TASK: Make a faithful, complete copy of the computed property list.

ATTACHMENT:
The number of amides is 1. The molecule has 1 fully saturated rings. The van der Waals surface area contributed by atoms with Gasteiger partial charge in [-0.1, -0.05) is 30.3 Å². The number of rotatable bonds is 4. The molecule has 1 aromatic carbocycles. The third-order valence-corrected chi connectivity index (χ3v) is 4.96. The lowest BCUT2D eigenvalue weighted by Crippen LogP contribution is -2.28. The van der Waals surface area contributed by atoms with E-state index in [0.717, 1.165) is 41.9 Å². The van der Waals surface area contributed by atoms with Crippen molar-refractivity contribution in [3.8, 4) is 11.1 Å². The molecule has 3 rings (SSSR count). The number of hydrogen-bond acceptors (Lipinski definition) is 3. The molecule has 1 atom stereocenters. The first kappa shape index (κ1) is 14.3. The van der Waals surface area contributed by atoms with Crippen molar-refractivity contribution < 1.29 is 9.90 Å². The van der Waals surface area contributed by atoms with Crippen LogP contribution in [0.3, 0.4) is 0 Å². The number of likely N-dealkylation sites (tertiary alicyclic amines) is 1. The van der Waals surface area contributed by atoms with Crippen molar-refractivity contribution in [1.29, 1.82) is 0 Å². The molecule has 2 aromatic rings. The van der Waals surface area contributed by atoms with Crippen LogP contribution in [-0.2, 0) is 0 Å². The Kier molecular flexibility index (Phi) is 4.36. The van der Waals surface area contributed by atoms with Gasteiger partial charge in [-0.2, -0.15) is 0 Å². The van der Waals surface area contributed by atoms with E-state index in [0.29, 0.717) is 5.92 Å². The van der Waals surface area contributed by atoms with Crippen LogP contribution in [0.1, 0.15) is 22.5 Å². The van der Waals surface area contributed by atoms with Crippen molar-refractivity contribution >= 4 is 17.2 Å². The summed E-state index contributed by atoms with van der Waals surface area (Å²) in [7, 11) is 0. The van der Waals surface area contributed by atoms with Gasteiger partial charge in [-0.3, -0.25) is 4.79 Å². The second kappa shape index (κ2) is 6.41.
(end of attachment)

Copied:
The number of amides is 1. The molecule has 1 fully saturated rings. The van der Waals surface area contributed by atoms with Gasteiger partial charge in [-0.1, -0.05) is 30.3 Å². The number of rotatable bonds is 4. The molecule has 1 aromatic carbocycles. The third-order valence-corrected chi connectivity index (χ3v) is 4.96. The lowest BCUT2D eigenvalue weighted by Crippen LogP contribution is -2.28. The van der Waals surface area contributed by atoms with E-state index in [0.717, 1.165) is 41.9 Å². The van der Waals surface area contributed by atoms with Crippen molar-refractivity contribution in [3.8, 4) is 11.1 Å². The molecule has 3 rings (SSSR count). The number of hydrogen-bond acceptors (Lipinski definition) is 3. The molecule has 1 atom stereocenters. The first kappa shape index (κ1) is 14.3. The van der Waals surface area contributed by atoms with Crippen molar-refractivity contribution < 1.29 is 9.90 Å². The van der Waals surface area contributed by atoms with Crippen LogP contribution in [0.3, 0.4) is 0 Å². The number of likely N-dealkylation sites (tertiary alicyclic amines) is 1. The van der Waals surface area contributed by atoms with Crippen molar-refractivity contribution in [1.29, 1.82) is 0 Å². The molecule has 2 aromatic rings. The van der Waals surface area contributed by atoms with Crippen LogP contribution in [-0.2, 0) is 0 Å². The Kier molecular flexibility index (Phi) is 4.36. The van der Waals surface area contributed by atoms with Gasteiger partial charge in [-0.2, -0.15) is 0 Å². The van der Waals surface area contributed by atoms with E-state index in [0.29, 0.717) is 5.92 Å². The van der Waals surface area contributed by atoms with Crippen LogP contribution in [0.1, 0.15) is 22.5 Å². The van der Waals surface area contributed by atoms with Crippen molar-refractivity contribution >= 4 is 17.2 Å². The summed E-state index contributed by atoms with van der Waals surface area (Å²) in [7, 11) is 0. The van der Waals surface area contributed by atoms with Gasteiger partial charge in [-0.3, -0.25) is 4.79 Å². The second kappa shape index (κ2) is 6.41.